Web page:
LONDON (Reuters) - The UK Serious Fraud Office (SFO) said on Thursday it expects to decide next year whether it will file criminal charges in bribery investigations related to drugs giant GlaxoSmithKline (GSK.L) and aero engine company Rolls-Royce (RR.L).
The SFO launched an investigation into GSK and its subsidiaries in 2014. Britain’s biggest drugmaker has already been fined a record 3 billion yuan ($452 million) by Chinese authorities for paying bribes to doctors to use its drugs.
The SFO’s continued investigation into Rolls-Royce is focussing on individuals after the aero engine maker paid 671 million pounds ($870 million) in January to settle British, U.S. and Brazilian bribery investigations.
David Green, the head of the SFO, told Reuters in an interview that he hoped a decision about charges would be made before he steps down after six years in the job next April.
“I would expect resolution in both these cases in 2018, and hopefully prior to my departure in April,” he said.
Separately, a spokeswoman for the Attorney General’s Office, which is responsible for SFO director appointments, said the recruitment process for Green’s successor had yet to begin. But she said there was “still plenty of time” and that there “will be an appointment in due course”.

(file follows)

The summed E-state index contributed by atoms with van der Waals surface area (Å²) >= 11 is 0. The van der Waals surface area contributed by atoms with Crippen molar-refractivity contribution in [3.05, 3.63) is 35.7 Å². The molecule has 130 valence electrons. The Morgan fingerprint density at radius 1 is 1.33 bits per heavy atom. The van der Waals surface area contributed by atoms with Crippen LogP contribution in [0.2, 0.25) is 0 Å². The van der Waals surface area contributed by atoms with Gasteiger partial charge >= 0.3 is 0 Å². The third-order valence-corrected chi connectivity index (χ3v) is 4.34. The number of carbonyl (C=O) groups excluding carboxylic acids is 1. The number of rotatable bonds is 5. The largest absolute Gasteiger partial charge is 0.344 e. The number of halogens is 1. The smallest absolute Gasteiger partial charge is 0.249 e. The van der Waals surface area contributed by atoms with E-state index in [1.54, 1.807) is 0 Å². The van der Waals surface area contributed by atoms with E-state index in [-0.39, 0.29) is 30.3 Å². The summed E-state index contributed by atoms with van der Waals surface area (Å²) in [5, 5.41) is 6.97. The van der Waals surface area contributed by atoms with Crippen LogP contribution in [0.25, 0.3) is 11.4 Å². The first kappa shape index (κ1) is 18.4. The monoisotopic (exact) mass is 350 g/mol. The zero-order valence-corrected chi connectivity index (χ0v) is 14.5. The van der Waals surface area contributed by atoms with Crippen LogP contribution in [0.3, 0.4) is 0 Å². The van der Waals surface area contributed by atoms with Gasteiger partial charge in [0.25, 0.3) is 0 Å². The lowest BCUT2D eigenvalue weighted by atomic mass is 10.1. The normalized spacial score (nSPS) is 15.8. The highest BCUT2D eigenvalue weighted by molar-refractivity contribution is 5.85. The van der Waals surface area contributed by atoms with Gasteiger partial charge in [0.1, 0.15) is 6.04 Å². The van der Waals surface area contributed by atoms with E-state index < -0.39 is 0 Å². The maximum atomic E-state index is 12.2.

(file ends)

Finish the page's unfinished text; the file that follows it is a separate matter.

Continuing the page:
Prime Minister Theresa May’s Conservative Party pledged in May to abolish the specialist investigator and prosecutor and roll it into the four-year-old National Crime Agency (NCA) to “strengthen Britain’s response to white collar crime”.
But the proposal drew sharp criticism from white collar crime lawyers, lawmakers and anti-corruption groups and was later dropped from the minority government’s official two-year policy programme.
Lawyers said the omission could signal a reprieve for the agency, which in June charged Barclays (BARC.L), one of the country’s biggest banks, and four former senior executives with fraud over undisclosed payments to Qatari investors in 2008.
Reporting by Kirstin Ridley; Editing by Adrian Croft